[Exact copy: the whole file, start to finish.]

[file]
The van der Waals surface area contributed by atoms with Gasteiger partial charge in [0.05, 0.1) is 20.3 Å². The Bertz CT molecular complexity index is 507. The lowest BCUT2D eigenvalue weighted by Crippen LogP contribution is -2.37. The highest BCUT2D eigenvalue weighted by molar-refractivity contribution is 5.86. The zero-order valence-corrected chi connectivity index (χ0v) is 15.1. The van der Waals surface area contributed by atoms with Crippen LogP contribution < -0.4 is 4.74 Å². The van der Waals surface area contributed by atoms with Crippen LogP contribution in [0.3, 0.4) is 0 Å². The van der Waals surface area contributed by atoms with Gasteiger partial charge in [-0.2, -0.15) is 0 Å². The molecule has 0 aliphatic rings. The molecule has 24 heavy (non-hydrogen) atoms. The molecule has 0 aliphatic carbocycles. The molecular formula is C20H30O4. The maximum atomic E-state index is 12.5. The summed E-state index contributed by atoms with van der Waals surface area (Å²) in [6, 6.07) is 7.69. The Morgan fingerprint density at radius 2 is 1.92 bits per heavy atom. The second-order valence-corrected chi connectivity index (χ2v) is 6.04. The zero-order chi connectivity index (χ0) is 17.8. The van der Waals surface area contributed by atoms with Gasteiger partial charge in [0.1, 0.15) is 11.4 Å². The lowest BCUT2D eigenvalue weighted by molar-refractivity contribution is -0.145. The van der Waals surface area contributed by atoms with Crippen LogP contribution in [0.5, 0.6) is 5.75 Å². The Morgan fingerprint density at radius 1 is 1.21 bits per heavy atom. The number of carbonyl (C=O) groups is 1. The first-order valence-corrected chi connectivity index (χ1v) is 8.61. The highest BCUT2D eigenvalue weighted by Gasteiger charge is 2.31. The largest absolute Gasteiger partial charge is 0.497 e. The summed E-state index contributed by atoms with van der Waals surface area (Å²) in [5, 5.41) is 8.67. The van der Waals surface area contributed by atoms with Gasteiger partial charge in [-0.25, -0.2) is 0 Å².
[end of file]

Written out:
The van der Waals surface area contributed by atoms with Gasteiger partial charge in [0.05, 0.1) is 20.3 Å². The Bertz CT molecular complexity index is 507. The lowest BCUT2D eigenvalue weighted by Crippen LogP contribution is -2.37. The highest BCUT2D eigenvalue weighted by molar-refractivity contribution is 5.86. The zero-order valence-corrected chi connectivity index (χ0v) is 15.1. The van der Waals surface area contributed by atoms with Crippen LogP contribution < -0.4 is 4.74 Å². The van der Waals surface area contributed by atoms with Crippen LogP contribution in [0.3, 0.4) is 0 Å². The van der Waals surface area contributed by atoms with Gasteiger partial charge in [-0.2, -0.15) is 0 Å². The molecule has 0 aliphatic rings. The molecule has 24 heavy (non-hydrogen) atoms. The molecule has 0 aliphatic carbocycles. The molecular formula is C20H30O4. The maximum atomic E-state index is 12.5. The summed E-state index contributed by atoms with van der Waals surface area (Å²) in [6, 6.07) is 7.69. The Morgan fingerprint density at radius 2 is 1.92 bits per heavy atom. The second-order valence-corrected chi connectivity index (χ2v) is 6.04. The zero-order chi connectivity index (χ0) is 17.8. The van der Waals surface area contributed by atoms with Gasteiger partial charge in [0.1, 0.15) is 11.4 Å². The lowest BCUT2D eigenvalue weighted by molar-refractivity contribution is -0.145. The van der Waals surface area contributed by atoms with Crippen LogP contribution in [0.5, 0.6) is 5.75 Å². The Morgan fingerprint density at radius 1 is 1.21 bits per heavy atom. The number of carbonyl (C=O) groups is 1. The first-order valence-corrected chi connectivity index (χ1v) is 8.61. The highest BCUT2D eigenvalue weighted by Gasteiger charge is 2.31. The largest absolute Gasteiger partial charge is 0.497 e. The summed E-state index contributed by atoms with van der Waals surface area (Å²) in [5, 5.41) is 8.67. The van der Waals surface area contributed by atoms with Gasteiger partial charge in [-0.25, -0.2) is 0 Å².